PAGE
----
I. INTRODUCTIONThe reliance by every organization uponinformation technology (IT) has increaseddramatically, as technology has developed andevolved. Over recent decades, organizations havecome to depend on IT for operations, externaltransactions, and mediated communications (e.g., e-mail, fascimile). Similarly, information has developedinto a strategic asset, while the computerizedinformation systems have become ultimate strategictools for both government and organizations [1,2].Due to globalization and competitive economicenvironments, efficient information management iscritical to business survival and effective decisionmaking activities. Although, as connectivity todevices has increased, so has the likelihood of unauthorized intrusion to systems, theft, defacement,and other forms of information resource loss.In a similar vein, as the society and its economicpatterns have evolved from the heavy- industrial erato that of information society, in terms of providingnew products and services to satisfy people’s needs,organizational strategies have changed too. In effect,corporations have altered their organizational andmanagerial structures as well as work patterns inorder to leverage technology to its greatest advantage.Economic and technology phenomena such asdownsizing, outsourcing, distributed architecture,client/server and e-banking, all include the goal of making organizations leaner and more efficient.However, information systems are deeply exposed tosecurity threats as organizations push their technological resources to the limit in order to meetorganizational needs [3,4].A number of major studies recently conducted[5,6,7] have indicated that security threats continue torise. While security attacks are either internal or 
(IJCSIS) International Journal of Computer Science and Information Security,Vol. 9, No. 2, February 201121 http://sites.google.com/site/ijcsis/ISSN 1947-5500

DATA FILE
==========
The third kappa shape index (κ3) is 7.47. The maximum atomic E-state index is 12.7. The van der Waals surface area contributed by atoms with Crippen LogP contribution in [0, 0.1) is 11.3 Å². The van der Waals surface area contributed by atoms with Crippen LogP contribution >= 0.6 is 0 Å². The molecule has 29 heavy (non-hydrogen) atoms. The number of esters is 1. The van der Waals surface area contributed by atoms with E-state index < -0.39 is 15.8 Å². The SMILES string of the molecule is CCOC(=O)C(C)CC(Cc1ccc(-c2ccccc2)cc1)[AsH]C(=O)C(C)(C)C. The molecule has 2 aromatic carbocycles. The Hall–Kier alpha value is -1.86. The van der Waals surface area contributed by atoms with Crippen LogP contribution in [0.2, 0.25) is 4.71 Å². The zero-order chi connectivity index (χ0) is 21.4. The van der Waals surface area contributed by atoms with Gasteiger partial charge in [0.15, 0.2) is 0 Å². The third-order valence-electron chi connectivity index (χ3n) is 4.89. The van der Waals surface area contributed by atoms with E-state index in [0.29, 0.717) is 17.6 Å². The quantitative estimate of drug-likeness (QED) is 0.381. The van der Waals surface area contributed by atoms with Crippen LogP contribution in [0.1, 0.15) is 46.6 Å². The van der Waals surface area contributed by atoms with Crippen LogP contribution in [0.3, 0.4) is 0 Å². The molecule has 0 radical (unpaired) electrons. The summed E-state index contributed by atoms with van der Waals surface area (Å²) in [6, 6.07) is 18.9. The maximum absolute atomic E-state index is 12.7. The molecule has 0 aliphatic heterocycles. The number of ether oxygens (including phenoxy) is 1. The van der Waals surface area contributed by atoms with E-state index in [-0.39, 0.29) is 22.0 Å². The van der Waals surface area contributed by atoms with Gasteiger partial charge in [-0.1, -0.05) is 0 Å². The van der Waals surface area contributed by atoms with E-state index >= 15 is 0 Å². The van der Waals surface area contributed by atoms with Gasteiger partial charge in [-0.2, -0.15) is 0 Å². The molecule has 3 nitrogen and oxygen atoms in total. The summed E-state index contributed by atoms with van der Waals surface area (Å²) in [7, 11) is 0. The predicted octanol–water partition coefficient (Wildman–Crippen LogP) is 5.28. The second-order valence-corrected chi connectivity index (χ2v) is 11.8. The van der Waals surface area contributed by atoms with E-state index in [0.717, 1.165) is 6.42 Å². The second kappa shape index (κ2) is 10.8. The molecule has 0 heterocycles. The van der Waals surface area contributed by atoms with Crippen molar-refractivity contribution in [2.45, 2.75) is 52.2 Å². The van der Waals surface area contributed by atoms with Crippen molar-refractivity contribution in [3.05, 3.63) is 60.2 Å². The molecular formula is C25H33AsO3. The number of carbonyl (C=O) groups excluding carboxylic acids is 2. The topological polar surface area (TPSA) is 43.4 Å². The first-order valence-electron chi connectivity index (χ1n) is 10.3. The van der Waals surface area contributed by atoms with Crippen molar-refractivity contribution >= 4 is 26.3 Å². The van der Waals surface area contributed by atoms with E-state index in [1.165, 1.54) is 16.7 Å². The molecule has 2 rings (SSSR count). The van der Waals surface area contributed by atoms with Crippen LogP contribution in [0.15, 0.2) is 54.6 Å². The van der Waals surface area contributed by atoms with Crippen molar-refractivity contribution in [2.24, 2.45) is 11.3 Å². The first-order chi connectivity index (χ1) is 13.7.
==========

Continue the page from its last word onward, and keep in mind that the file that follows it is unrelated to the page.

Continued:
external, 66% of computer attacks in Greece comefrom employees within organizations [8]. To this end,the success of information security appears to depend,in part, upon the effective behavior and understandingof the individuals involved in its use. Constructivebehavior by end users and system administrators canimprove the effectiveness of information security.Human behavior is complex and multi-faceted, andthis becomes more complicated in organizationswhereas their culture defies the expectations for control and predictability that developers routinelyassume for technology. In support of this, the [9]Guidelines for the Security of Information Systems,also state that: “
The diversity of system user-employees, consultants, customers, competitors or thegeneral public- and their various levels of awareness,training and interest compound the potential difficulties of providing security
”.The present research takes a different perspectiveon this issue by focusing on behavioral informationsecurity: the values and beliefs held by end-users thatinfluence the confidentiality, availability, andintegrity of data through the organizations’information systems. To this end, this researchexamines the extent to which information securitybehaviors relate to end-users trust, that is: opening tothe efficient communication of security risk messages.The main research assumption is that end-users trustwould relate positively to the enactment of information security behaviors such as following newsecurity policies and communicating securitymessages that are in effect of the organizations’business objectives. Hence, information securityshould support the mission of the organizations, itmust be cost effective and must be in sync with end-users behavior seamlessly; that is, integratetechnology, processes and people.II. BRIEF INFORMATIONSECURITY BACKGROUNDAlthough a number of IS security approaches havebeen developed over the years that reactivelyminimize security threats such as checklists, risanalysis and evaluation methods, there is a need toestablish mechanisms to proactively manage ISsecurity. That said, academics’ and practitioners’interest has turned on social and organizational factorsthat may have an influence on IS securitydevelopment and management. For example,Reference [10] have emphasized the importance of understanding the assumptions and values of differentstakeholders to successful IS implementation. Suchvalues have also been considered important inorganizational change [11], in security planning [12]and in identifying the values of internet commerce tocustomers [13]. Reference [4] have also used thevalue-focused thinking approach to identifyfundamental and mean objectives, as opposed togoals, that would be a basis for developing IS securitymeasures. These value-focused objectives were moreof the organizational and contextual type.